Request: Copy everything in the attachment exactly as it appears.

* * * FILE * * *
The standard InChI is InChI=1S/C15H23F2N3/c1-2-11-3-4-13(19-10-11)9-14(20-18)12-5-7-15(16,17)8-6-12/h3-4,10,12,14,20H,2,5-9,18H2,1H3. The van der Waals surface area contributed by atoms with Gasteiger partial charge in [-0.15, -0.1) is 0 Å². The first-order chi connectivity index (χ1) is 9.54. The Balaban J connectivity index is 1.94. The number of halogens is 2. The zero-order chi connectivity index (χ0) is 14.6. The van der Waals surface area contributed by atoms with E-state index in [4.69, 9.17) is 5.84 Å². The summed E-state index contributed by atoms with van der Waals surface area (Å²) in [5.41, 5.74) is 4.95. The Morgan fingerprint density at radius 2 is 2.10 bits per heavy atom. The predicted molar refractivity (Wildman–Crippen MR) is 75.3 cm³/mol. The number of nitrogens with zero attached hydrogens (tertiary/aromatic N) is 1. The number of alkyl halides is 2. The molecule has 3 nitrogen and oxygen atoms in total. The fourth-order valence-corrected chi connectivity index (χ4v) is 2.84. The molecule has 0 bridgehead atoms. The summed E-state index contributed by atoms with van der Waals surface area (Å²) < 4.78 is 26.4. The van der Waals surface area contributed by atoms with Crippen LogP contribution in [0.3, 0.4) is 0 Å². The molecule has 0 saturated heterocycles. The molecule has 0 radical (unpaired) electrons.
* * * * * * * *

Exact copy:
The standard InChI is InChI=1S/C15H23F2N3/c1-2-11-3-4-13(19-10-11)9-14(20-18)12-5-7-15(16,17)8-6-12/h3-4,10,12,14,20H,2,5-9,18H2,1H3. The van der Waals surface area contributed by atoms with Gasteiger partial charge in [-0.15, -0.1) is 0 Å². The first-order chi connectivity index (χ1) is 9.54. The Balaban J connectivity index is 1.94. The number of halogens is 2. The zero-order chi connectivity index (χ0) is 14.6. The van der Waals surface area contributed by atoms with E-state index in [4.69, 9.17) is 5.84 Å². The summed E-state index contributed by atoms with van der Waals surface area (Å²) in [5.41, 5.74) is 4.95. The Morgan fingerprint density at radius 2 is 2.10 bits per heavy atom. The predicted molar refractivity (Wildman–Crippen MR) is 75.3 cm³/mol. The number of nitrogens with zero attached hydrogens (tertiary/aromatic N) is 1. The number of alkyl halides is 2. The molecule has 3 nitrogen and oxygen atoms in total. The fourth-order valence-corrected chi connectivity index (χ4v) is 2.84. The molecule has 0 bridgehead atoms. The summed E-state index contributed by atoms with van der Waals surface area (Å²) < 4.78 is 26.4. The van der Waals surface area contributed by atoms with Crippen LogP contribution in [0.3, 0.4) is 0 Å². The molecule has 0 saturated heterocycles. The molecule has 0 radical (unpaired) electrons.